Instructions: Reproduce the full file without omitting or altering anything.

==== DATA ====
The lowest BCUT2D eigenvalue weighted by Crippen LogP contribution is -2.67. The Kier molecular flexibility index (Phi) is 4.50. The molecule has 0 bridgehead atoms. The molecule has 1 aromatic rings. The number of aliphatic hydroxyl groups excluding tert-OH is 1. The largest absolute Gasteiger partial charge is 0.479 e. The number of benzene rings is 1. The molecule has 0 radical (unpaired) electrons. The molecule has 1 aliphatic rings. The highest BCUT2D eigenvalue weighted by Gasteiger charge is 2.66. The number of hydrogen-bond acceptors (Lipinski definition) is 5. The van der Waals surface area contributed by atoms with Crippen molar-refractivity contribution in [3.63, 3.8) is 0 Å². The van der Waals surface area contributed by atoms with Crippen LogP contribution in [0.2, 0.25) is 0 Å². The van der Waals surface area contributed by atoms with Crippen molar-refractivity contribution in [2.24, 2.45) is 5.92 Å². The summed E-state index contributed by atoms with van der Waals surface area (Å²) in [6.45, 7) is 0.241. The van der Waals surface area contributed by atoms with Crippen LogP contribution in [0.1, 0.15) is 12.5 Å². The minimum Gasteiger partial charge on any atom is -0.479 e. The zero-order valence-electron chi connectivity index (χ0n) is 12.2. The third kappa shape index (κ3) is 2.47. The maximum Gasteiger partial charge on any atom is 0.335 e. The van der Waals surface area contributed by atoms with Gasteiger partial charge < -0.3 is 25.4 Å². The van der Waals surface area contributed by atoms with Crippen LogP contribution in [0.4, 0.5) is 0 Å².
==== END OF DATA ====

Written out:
The lowest BCUT2D eigenvalue weighted by Crippen LogP contribution is -2.67. The Kier molecular flexibility index (Phi) is 4.50. The molecule has 0 bridgehead atoms. The molecule has 1 aromatic rings. The number of aliphatic hydroxyl groups excluding tert-OH is 1. The largest absolute Gasteiger partial charge is 0.479 e. The number of benzene rings is 1. The molecule has 0 radical (unpaired) electrons. The molecule has 1 aliphatic rings. The highest BCUT2D eigenvalue weighted by Gasteiger charge is 2.66. The number of hydrogen-bond acceptors (Lipinski definition) is 5. The van der Waals surface area contributed by atoms with Crippen molar-refractivity contribution in [3.63, 3.8) is 0 Å². The van der Waals surface area contributed by atoms with Crippen LogP contribution in [0.2, 0.25) is 0 Å². The van der Waals surface area contributed by atoms with Crippen molar-refractivity contribution in [2.24, 2.45) is 5.92 Å². The summed E-state index contributed by atoms with van der Waals surface area (Å²) in [6.45, 7) is 0.241. The van der Waals surface area contributed by atoms with Crippen LogP contribution in [0.1, 0.15) is 12.5 Å². The minimum Gasteiger partial charge on any atom is -0.479 e. The zero-order valence-electron chi connectivity index (χ0n) is 12.2. The third kappa shape index (κ3) is 2.47. The maximum Gasteiger partial charge on any atom is 0.335 e. The van der Waals surface area contributed by atoms with Gasteiger partial charge < -0.3 is 25.4 Å². The van der Waals surface area contributed by atoms with Crippen LogP contribution in [0.4, 0.5) is 0 Å².